What is an ECG?
The electrocardiogram, or ECG, is a simple diagnostic test which records the electrical activity of the heart over a set time period via the process of attaching a series of electrodes at particular points on a patient’s body.
Many medical students, and even some more experienced medical professionals, struggle with ECG interpretation. If a stepwise, logical approach is taken the ECG should be a simple process and can provide an immense amount of useful information, especially when used in conjunction with a patient’s clinical presentation. The ECG is undoubtedly one of the most useful investigations available to us in medicine.
The Electrical Conduction System of the Heart
In order to be able to interpret an ECG, a basic understanding of the heart’s electrical conduction system is required. The heart is often compared to a pump that is made up of muscle. The pumping action of the heart is controlled by the cardiac conduction system.
The sinoatrial node (SA node) is the pacemaker of the heart and is the point of origin of the electrical impulses that are propagated through the heart. The SA node is located in the right atrium and automatically generates an electrical impulse 60-100 times per minute under normal conditions. These electrical impulses stimulate the atria to contract and then travel to the atrioventricular node (AV node), which is located in the inter-atrial septum. Here the impulse is briefly slowed before continuing down the conduction pathway to the bundle of His. The bundle of His divides in the septum between the two ventricles into the left and right bundle branches, which are situated in the left and right ventricular muscle respectively. Conduction then spreads out via specialized tissue within the ventricular walls known as Purkinje fibres.
Placement of Electrodes
The correct placement of electrodes is vitally important as misplacement can result in misinterpretation and missed or incorrect diagnosis. Somewhat confusingly a 12-lead ECG only has 10 electrodes. These 10 electrodes allow the electrical activity of the heart to be looked at from 12 different positions. There are 4 limb electrodes and 6 chest electrodes and their placement is as follows:
- V1 – Right sternal edge, 4th intercostal space
- V2 – Left sternal edge, 4th intercostal space
- V3 – Midway between V2 and V4
- V4 – Left midclavicular line, 5th intercostal space
- V5 – Anterior axillary line, 5th intercostal space
- V6 – Left midaxillary line, 5th intercostal space
- LA – Left arm (between shoulder and elbow)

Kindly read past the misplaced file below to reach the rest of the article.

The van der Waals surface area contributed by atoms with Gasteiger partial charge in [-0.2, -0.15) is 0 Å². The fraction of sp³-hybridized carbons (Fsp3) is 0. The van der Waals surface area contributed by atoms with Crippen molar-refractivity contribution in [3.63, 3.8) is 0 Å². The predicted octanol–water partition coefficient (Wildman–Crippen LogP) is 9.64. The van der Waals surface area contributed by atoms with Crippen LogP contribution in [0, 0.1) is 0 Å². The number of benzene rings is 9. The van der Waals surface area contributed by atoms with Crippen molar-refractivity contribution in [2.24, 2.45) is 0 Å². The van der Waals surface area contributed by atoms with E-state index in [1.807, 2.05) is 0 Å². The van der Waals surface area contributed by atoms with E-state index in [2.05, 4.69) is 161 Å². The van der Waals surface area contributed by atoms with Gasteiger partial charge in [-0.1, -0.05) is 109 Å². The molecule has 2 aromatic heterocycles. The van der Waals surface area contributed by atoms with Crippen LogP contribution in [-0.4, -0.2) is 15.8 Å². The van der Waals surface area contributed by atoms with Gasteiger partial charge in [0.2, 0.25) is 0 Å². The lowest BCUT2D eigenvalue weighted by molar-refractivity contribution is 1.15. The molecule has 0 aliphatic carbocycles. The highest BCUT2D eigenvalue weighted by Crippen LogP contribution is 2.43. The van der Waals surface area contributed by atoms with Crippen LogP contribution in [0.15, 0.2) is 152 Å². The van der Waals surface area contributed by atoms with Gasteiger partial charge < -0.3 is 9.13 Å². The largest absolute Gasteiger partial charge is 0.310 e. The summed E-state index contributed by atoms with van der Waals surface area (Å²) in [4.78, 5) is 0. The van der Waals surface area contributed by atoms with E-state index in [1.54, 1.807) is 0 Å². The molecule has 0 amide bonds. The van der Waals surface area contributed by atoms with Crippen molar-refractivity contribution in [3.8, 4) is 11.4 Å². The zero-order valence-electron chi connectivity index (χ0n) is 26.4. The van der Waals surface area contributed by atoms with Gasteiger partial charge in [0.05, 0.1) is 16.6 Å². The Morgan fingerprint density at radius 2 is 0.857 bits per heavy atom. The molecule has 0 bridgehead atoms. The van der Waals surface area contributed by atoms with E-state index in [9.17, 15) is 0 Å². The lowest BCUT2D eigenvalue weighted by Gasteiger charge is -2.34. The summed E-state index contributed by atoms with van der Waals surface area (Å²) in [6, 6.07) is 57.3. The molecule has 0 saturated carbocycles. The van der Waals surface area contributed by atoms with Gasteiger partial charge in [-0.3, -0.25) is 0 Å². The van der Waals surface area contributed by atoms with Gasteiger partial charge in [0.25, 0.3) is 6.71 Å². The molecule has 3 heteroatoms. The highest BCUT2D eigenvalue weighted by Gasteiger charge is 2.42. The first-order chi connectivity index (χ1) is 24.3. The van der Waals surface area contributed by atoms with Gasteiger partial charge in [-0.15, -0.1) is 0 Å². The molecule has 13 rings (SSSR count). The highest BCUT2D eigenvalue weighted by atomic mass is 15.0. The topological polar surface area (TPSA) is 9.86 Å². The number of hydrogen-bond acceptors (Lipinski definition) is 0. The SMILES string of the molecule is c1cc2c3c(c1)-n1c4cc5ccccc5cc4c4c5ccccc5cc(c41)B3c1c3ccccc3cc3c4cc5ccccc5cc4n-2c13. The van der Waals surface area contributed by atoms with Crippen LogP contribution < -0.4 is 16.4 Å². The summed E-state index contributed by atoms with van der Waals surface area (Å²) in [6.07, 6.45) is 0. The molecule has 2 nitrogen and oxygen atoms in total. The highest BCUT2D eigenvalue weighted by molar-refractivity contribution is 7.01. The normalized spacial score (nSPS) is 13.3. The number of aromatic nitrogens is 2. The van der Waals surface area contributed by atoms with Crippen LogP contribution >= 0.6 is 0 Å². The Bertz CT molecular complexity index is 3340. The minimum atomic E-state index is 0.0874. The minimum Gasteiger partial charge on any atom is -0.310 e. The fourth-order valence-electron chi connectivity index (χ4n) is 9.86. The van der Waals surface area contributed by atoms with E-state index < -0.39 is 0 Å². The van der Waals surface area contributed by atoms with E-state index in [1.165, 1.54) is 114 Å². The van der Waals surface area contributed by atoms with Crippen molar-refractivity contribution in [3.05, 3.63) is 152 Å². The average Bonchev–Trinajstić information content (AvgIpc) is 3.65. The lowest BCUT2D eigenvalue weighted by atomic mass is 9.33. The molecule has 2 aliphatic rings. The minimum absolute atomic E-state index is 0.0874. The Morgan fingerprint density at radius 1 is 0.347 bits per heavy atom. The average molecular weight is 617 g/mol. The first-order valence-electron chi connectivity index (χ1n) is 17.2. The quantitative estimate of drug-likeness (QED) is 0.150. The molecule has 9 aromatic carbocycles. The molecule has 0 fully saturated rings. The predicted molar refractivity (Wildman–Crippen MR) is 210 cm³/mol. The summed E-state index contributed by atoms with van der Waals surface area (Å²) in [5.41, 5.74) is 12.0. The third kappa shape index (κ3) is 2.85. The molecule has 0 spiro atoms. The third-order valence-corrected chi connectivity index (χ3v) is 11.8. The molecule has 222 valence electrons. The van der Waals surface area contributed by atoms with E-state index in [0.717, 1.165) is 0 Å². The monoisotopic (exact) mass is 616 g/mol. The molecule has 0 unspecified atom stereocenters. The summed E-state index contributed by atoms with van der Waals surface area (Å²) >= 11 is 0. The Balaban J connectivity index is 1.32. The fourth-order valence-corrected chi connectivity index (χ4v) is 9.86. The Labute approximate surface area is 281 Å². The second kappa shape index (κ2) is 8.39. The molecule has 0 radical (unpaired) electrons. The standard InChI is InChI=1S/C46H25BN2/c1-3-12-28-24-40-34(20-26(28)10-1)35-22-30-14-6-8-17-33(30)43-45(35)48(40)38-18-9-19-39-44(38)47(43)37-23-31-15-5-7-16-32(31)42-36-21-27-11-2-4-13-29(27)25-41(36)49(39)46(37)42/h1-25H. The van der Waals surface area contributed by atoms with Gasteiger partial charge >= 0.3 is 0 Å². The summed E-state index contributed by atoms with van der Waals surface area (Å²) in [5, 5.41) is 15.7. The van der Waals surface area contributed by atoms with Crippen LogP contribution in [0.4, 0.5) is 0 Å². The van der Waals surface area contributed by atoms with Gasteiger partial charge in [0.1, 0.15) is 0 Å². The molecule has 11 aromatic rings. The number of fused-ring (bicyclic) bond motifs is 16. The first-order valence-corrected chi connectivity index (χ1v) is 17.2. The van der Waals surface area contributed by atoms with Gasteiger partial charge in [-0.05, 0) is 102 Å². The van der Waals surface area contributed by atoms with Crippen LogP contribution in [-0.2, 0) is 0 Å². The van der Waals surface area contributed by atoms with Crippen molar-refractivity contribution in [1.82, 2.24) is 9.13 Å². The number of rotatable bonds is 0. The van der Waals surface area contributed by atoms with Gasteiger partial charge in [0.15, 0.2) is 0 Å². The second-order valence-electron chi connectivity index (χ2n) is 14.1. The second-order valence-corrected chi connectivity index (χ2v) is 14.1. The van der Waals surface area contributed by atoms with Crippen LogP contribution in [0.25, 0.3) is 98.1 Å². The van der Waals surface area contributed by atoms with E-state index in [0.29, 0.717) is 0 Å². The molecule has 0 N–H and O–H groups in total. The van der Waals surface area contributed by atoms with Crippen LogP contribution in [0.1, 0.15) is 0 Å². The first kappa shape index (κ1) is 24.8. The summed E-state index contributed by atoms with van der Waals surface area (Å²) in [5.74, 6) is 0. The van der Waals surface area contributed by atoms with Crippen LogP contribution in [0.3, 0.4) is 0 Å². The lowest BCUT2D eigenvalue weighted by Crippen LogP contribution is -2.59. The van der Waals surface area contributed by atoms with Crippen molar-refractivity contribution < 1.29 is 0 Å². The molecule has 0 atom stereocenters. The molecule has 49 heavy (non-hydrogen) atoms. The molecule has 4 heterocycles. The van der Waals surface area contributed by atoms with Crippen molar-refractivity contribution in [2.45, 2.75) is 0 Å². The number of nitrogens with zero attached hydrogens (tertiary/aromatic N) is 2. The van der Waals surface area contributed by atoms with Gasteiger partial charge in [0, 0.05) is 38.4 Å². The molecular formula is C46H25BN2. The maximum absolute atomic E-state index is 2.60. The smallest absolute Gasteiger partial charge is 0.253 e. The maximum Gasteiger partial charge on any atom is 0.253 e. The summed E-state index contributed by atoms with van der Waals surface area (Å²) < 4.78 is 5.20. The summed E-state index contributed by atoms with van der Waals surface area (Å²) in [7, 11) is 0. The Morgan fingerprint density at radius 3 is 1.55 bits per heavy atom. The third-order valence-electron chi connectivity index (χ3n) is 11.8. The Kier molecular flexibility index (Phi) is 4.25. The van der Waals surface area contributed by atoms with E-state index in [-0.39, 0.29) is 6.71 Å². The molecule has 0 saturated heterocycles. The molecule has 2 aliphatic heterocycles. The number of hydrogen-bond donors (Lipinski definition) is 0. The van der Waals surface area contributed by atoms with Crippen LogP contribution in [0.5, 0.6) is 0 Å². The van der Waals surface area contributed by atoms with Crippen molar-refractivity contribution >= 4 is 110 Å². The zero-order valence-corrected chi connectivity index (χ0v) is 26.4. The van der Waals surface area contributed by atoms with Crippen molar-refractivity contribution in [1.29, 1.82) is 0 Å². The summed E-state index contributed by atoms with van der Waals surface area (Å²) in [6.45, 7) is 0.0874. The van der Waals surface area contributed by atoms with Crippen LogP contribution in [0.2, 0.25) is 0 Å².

- RA – Right arm (between shoulder and elbow)
- LL – Left leg (above the ankle and below the torso)
- RL – Right leg (above the ankle and below the torso)
The lead attached to the right leg is a neutral lead and is solely present to complete the electrical circuit. It plays no role in the formation of the ECG itself.
An ECG lead is not actually a physical lead but instead a view of the hearts electrical activity from a particular angle across the body. The 10 electrodes provide 12 views, hence the term ’12-lead ECG’.
The ECG leads are grouped into two electrical planes, horizontal and vertical. The chest leads view the heart from a horizontal plane whilst the limb leads view the heart from a vertical plane
The Chest Leads:
There are six chest leads; V1, V2, V3, V4, V5 and V6. These are unipolar leads as they only have one associated electrode. The positive pole is the electrode itself and the negative pole is the centre of the heart. These leads look at the heart in a horizontal plane from the front and left side. Leads V1 and V2 look at the right ventricle, leads V3 and V4 look at the septum and leads V5 and V6 look at the anterior and lateral walls of the left ventricle.
The Limb Leads:
The limb leads are leads AVR, AVL, AVF, I, II and III. Each of these leads represents a measured voltage that also has a direction. By combining the magnitude of the measured voltage and the direction of the voltage a vector is formed.
The limb leads AVR, AVL, AVF are also unipolar leads as they only have one associated electrode. The voltages of these electrodes are very small and have to be ‘augmented’ by built-in amplifiers. The ‘AV’ used in the terminology for these leads, therefore, stands for ‘Augmented Vector’. For these leads, the negative pole is once again the centre of the heart and the three leads create a triangle with the heart in the middle. The vectors created are shown below in figure 3:
The limb leads I, II and III are called bipolar leads because they have two associated electrodes. AVR, AVL and AVF make up an equilateral triangle, known as ‘Einthoven’s Triangle’.
Information is gathered between these leads to create three more vectors:
- Lead I – information between AVR and AVL
- Lead II – information between AVR and AVF
- Lead III – information between AVL and AVF
The sum of these vectors is shown below in figure 4:
Finally by combining all 6 of these vectors together we create the ‘hexaxial system’, which gives us a perspective of the view of all six of the limb leads.
We will return to the concept of the ‘hexaxial system’ later when we consider the calculation of the axis of the ECG.
Thank you to the joint editorial team of www.mrcemexamprep.net for this article.